Encyclopaedia of Islam, Second Edition

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(3,993 words)

, a local dynasty of Ṭabaristān, who reigned over a part of the mountainous regions from the age of K̲h̲usraw (Chosroes) I (531-79 A.D.) until 225/840.

Origins . The Ḳārinids claimed descent from Ḳārin son of Sūk̲h̲rā, whose ancestor was none other than the legendary blacksmith Kāwah [q.v.]. According to the Arab and Persian chronicles, Sūk̲h̲rā was the most powerful among the great men of the Sāsānid Empire at the time of Kawād̲h̲ I (488-531 A.D.), but the conflict of sources with which A. Christensen concerned himself in Le Règne de Kawādh I et le communisme mazdakite , 94-5, led him to …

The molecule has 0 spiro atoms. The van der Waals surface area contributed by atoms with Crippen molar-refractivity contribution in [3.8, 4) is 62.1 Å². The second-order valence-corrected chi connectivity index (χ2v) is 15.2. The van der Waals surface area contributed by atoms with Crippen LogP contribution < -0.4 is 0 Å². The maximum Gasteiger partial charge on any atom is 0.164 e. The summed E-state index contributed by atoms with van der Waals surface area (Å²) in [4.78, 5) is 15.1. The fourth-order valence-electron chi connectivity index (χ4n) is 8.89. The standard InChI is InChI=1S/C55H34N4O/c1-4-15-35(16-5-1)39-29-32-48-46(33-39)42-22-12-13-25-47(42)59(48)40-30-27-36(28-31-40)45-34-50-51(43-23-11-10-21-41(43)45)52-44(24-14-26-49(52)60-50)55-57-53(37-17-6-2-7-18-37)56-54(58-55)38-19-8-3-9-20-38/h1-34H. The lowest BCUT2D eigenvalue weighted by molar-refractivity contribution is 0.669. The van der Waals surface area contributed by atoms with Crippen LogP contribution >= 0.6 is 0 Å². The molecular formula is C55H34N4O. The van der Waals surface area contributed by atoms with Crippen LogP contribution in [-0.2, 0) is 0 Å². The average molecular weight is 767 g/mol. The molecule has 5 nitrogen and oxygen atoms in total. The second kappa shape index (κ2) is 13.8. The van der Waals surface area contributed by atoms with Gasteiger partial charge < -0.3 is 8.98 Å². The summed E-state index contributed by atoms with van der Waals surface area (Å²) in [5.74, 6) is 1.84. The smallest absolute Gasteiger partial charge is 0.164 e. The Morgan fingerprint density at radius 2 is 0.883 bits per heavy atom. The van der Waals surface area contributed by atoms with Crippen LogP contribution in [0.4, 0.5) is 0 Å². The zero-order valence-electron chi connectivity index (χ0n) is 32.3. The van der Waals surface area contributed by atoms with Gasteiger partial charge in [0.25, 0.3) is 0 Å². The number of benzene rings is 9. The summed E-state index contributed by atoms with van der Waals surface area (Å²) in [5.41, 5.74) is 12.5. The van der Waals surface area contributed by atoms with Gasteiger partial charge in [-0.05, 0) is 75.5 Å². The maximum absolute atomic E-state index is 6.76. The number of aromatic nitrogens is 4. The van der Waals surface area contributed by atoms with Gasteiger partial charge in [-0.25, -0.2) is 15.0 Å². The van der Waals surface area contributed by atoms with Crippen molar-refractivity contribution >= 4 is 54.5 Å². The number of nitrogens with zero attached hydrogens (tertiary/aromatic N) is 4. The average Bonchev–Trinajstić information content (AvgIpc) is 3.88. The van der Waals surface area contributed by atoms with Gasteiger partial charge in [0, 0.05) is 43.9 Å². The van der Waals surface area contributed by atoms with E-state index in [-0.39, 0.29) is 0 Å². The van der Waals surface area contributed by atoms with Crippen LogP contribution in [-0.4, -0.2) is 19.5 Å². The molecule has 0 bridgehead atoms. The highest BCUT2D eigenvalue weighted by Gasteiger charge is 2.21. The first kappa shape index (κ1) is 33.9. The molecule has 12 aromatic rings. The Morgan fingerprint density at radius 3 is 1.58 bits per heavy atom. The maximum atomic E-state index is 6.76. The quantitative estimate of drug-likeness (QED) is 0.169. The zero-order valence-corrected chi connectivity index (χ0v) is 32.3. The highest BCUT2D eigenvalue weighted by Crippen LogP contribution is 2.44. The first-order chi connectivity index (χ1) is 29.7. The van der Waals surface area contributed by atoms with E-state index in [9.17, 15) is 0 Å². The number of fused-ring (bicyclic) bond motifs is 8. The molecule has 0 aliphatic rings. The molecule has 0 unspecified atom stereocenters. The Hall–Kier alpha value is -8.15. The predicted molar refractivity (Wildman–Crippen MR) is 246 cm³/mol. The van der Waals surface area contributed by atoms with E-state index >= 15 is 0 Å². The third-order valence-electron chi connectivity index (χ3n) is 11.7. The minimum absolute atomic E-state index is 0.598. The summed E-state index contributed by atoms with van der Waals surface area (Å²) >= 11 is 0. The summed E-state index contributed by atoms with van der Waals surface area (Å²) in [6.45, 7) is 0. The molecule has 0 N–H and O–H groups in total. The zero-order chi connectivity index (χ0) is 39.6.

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Rekaya, M., “Ḳārinids”, in: Encyclopaedia of Islam, Second Edition, Edited by: P. Bearman, Th. Bianquis, C.E. Bosworth, E. van Donzel, W.P. Heinrichs. Consulted online on 13 October 2019 <http://dx.doi.org/10.1163/1573-3912_islam_COM_0448>
First published online: 2012
First print edition: ISBN: 9789004161214, 1960-2007

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